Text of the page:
Is this a wild and wonderful presidential campaign, with entertainment for all, or what? Donald Trump keeps writing the script with surprise following shock following occasional thunderbolt. The Donald may be the first presidential candidate ever to take on the pope and emerge without scars. Pope Francis, after all, retreated before the Donald did.
The man who went after political correctness with the jawbone of an ass, and made it unfashionable but for the terminally timid in the sheltered redoubts of the campus, thus expands the limits again of what a free man can say. He insults former presidents, haughty prime ministers and whole countries, and suffers only prolonged applause. We’ll miss him like the seven-year-itch when he’s gone.
The pope was on his way home from Cuba, where he embraced the Castro brothers — killers of priests and suppressors of the pope’s own faith — and he was no doubt eager to defend the wants and wishes of the millions of Latin Americans who are desperate to get out of Latin America. When a reporter, relaxing with the pontiff on the pontifical jetliner, asked him what he thought of Mr. Trump’s idea to build a wall to keep illegal immigrants on the Latin side of the Rio Grande, the pontiff let him have both barrels.
“A person who thinks only about building walls, wherever they may be, is not Christian,” he said. He would give such a sinner the benefit of the doubt because he doesn’t know all the construction details, “but I say only that this man is not a Christian if he said things like that.”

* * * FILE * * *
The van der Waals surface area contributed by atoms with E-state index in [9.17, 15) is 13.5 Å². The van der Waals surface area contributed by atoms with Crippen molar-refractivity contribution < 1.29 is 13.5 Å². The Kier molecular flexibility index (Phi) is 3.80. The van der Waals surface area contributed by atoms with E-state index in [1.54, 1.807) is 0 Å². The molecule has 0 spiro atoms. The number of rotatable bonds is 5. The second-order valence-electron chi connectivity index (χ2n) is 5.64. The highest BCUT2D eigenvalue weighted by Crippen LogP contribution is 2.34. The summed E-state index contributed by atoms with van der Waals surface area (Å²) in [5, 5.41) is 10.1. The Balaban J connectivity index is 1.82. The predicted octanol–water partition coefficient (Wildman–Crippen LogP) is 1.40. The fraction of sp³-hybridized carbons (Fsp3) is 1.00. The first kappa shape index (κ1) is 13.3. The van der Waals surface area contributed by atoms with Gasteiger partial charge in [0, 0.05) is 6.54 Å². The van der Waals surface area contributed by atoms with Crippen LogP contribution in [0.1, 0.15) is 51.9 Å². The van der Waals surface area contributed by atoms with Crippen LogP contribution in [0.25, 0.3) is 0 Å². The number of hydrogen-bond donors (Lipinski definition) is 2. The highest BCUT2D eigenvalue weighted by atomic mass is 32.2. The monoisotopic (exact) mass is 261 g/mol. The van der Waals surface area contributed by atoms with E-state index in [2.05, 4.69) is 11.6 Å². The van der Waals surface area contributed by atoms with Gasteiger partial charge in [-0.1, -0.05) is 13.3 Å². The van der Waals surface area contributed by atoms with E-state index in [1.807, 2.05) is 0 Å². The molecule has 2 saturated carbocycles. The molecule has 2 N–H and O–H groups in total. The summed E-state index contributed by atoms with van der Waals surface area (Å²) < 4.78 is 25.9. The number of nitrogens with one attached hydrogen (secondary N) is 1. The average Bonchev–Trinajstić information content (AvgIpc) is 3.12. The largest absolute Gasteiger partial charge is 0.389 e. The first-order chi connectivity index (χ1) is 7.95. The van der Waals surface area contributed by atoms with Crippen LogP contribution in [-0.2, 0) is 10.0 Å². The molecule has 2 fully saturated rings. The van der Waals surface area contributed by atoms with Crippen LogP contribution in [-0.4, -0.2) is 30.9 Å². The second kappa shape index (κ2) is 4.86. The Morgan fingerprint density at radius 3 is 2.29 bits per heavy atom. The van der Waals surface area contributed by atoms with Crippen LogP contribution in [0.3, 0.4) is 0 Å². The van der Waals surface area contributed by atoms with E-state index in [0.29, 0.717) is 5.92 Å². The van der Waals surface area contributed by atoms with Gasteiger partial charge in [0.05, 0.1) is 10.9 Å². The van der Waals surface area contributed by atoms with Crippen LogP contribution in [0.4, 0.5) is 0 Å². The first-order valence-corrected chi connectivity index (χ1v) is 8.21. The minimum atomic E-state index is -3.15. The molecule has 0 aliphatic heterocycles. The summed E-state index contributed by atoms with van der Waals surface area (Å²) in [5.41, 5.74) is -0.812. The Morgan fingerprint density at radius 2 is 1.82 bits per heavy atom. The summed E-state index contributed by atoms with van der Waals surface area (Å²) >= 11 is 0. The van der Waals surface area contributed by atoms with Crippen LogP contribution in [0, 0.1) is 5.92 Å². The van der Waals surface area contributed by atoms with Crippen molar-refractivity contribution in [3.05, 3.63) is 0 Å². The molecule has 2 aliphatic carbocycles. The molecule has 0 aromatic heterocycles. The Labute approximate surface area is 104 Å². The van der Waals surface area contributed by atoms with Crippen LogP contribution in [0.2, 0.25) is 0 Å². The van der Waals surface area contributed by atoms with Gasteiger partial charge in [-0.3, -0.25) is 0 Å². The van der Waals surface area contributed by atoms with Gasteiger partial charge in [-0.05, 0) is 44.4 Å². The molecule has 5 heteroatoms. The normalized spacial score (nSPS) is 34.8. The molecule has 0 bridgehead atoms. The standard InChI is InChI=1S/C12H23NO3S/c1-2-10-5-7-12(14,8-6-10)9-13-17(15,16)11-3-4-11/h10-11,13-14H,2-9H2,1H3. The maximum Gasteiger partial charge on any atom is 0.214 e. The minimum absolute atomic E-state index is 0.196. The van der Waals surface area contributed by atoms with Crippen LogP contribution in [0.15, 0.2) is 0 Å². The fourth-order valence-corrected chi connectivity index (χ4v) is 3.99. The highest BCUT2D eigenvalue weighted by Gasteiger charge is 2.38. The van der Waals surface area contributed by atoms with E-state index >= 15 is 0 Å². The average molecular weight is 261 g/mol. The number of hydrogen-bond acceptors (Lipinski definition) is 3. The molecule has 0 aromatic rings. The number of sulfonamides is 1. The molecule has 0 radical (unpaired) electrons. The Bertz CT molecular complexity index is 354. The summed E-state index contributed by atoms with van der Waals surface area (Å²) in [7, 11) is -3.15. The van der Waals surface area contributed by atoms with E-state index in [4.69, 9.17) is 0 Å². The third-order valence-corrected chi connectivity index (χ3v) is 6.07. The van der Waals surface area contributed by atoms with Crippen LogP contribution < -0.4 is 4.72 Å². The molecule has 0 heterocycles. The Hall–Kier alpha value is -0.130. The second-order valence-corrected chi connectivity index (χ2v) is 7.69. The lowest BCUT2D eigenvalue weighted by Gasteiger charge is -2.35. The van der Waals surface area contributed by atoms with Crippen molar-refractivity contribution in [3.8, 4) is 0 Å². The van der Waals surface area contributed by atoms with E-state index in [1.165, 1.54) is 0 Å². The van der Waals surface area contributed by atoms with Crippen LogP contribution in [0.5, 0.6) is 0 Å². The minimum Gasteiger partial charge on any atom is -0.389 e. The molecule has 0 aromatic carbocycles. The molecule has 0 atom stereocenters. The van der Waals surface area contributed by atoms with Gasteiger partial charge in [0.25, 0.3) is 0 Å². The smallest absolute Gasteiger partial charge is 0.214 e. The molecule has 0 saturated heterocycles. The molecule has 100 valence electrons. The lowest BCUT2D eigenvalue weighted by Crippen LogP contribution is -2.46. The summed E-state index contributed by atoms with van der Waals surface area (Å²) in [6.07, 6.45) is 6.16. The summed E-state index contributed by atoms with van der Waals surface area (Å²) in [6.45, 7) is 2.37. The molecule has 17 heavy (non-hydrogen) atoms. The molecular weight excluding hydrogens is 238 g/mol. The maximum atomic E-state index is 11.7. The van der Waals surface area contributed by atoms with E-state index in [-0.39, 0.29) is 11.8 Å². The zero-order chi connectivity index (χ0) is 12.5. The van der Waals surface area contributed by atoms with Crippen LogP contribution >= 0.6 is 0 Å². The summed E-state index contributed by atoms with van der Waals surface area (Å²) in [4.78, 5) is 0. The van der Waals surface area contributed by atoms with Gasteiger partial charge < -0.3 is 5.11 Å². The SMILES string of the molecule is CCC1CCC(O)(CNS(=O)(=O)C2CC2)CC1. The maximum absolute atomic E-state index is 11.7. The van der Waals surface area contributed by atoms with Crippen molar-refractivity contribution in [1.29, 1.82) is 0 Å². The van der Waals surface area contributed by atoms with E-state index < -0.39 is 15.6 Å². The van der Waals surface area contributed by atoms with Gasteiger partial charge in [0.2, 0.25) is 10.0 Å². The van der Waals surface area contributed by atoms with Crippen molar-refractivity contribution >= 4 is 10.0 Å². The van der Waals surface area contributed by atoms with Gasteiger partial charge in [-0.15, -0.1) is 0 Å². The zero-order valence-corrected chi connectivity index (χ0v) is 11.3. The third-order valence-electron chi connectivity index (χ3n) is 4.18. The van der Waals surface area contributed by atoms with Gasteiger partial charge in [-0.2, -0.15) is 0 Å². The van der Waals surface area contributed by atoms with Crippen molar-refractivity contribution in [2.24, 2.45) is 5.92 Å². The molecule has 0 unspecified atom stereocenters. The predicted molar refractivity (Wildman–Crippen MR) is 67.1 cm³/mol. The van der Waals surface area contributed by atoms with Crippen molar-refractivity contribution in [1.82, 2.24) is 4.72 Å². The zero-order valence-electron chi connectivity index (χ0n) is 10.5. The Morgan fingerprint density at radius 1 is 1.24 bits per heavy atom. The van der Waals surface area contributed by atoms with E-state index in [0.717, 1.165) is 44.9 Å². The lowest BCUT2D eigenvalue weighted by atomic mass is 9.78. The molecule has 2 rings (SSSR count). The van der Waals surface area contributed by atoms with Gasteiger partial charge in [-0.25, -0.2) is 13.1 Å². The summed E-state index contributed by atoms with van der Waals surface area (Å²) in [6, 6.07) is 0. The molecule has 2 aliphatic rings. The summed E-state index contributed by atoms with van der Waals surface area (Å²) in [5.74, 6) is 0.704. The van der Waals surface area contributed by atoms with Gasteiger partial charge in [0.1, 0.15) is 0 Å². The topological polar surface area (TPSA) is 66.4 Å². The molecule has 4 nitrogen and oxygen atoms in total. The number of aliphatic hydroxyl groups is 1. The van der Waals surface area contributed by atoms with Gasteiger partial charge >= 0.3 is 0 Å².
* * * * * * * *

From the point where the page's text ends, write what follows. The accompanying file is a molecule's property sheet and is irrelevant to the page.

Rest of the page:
Well, Mr. Trump had said things like that, and more besides. Since he’s a Presbyterian, he can show no deference to a papal judgment of who’s a Christian and who’s not, and the Donald’s familiar umbrage came as an adder’s sting. “For a religious leader to question a person’s faith is disgraceful,” he said. “I am proud to be a Christian, and as president I will not allow Christianity to be consistently attacked and weakened.”
The Vatican gave His Holiness a little help the next day, sending a spokesman trained in the public relations arts to dampen a fire that the secular media couldn’t wait to refuel. “This wasn’t in any way a personal attack or an indication who to vote for,” he said, though some Christians might say that questioning the salvation of a man’s soul might be at least a little personal. The clarification that didn’t clarify much was good enough for the Donald, who makes no claim of mastery of the fine (or even basic) points of theology. He respects the pope, he said, and “he has a lot of personality.”
The pope’s PR handlers insisted that the pope was talking of “building bridges, not walls,” or at least merely dealing in cliches and happy talk. Soon the presidential candidates joined the conversation, several of whom the pope had read out of the faith because they, too, support building a wall. Even the mild-mannered Jeb, who recently traded his Episcopalian faith for the Roman Catholic, said he supports “appropriate” fencing and, anyway, he doesn’t take his cues from the pope on “economic or environmental policy.” Marco Rubio, a devout Catholic, pointedly observed that “Vatican City has a right to control its borders, and so does the United States.” Ted Cruz, a Southern Baptist preacher’s son who is usually eager to talk to the cameras, was eager to let this one go. “That’s between Donald and the pope,” he said. “I’m not going to get in the middle of them.”
By now the skeptics and infidels were in the full voice big time. The Internet was alight with photographs of the massive brick-and-stone wall surrounding the Vatican, with observations about the difficulty any immigrant would have in breaching the gates. The wild and wonderful presidential campaign grinds on.